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Rainier Club, Seattle's preeminent private club, admits first African American and first woman in 1978. Essay 2962 : Printer-Friendly Format

In 1978, the Rainier Club, previously an exclusive (white) gentleman's club, admits to membership for the first time an African American and a woman. Luther Carr, a prominent black contractor, becomes a member on July 25, 1978. Judge Betty Binns Fletcher (1923-2012), the first woman to head the Seattle-King County Bar Association, becomes the first woman member on August 22, 1978. The first Japanese American member, Saburo Nishimuro, had been admitted on November 25, 1966.

Luther Carr's membership required an amendment to club bylaws, which had permitted any 10 members to bar a nominated person from becoming a member. When Carr was first nominated, 10 members acted on their racial prejudice and protested his membership. Thus, in accordance with bylaws, he was automatically blackballed.

The Board of Trustees issued a stinging rebuke, and asked the membership to amend the bylaws. The club manager at the time, Ellis Jones, remembers that "it was a very quiet meeting. The vote was unanimous and there was no hullabaloo" (Crowley, 59).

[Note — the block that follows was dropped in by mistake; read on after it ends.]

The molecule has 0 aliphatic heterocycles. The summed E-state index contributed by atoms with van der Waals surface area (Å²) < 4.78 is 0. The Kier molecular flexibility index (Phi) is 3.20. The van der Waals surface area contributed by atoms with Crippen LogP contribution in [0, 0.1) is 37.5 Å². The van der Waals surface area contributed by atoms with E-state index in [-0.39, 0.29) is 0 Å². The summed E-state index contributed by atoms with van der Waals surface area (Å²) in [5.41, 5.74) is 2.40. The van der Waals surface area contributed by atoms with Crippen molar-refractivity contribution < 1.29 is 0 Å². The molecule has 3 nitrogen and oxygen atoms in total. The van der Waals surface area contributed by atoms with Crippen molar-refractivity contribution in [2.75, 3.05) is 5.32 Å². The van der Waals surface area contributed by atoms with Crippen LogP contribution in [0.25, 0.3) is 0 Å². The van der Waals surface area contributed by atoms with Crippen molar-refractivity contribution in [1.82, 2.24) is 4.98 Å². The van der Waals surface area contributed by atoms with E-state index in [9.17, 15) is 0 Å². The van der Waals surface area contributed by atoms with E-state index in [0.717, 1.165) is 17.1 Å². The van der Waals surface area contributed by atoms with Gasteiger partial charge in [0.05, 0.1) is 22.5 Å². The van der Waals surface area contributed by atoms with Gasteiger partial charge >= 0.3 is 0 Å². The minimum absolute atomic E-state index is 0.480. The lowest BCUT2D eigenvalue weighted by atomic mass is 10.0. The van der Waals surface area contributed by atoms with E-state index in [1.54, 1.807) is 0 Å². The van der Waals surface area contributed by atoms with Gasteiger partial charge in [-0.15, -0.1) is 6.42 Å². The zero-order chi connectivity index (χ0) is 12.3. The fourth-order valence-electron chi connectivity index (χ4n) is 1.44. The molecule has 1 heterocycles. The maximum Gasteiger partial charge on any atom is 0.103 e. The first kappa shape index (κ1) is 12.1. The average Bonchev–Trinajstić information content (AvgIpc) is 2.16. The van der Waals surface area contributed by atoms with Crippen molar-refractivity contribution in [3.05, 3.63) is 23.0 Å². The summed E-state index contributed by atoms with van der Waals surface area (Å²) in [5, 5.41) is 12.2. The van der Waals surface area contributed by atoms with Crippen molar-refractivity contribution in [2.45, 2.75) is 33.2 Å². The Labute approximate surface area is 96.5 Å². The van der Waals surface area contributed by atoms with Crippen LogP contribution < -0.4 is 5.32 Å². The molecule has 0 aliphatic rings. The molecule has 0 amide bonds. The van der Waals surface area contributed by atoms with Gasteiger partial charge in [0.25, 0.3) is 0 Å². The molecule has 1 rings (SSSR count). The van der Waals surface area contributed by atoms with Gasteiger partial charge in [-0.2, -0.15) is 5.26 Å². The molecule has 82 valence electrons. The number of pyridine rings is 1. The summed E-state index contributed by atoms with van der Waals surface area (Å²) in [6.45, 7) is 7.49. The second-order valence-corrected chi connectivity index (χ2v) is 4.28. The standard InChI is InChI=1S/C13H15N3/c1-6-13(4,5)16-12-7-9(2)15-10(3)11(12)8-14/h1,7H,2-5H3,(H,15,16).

The Rainier Club is located in a historic building in downtown Seattle at 820 4th Avenue. It was founded in 1888 by Judge Thomas Burke (1849-1925) and other civic leaders, and remains a thriving, and now, non-discriminatory institution for meeting, networking, and dining.

Walt Crowley, The Rainier Club, 1888-1988 (Seattle: The Rainier Club, 1988), 57-59.
Note: This essay was updated on October 25, 2012.

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Related Topics: Organizations | Women's History | Black Americans |

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Rainier Club (Kirtland Cutter, 1904), Seattle
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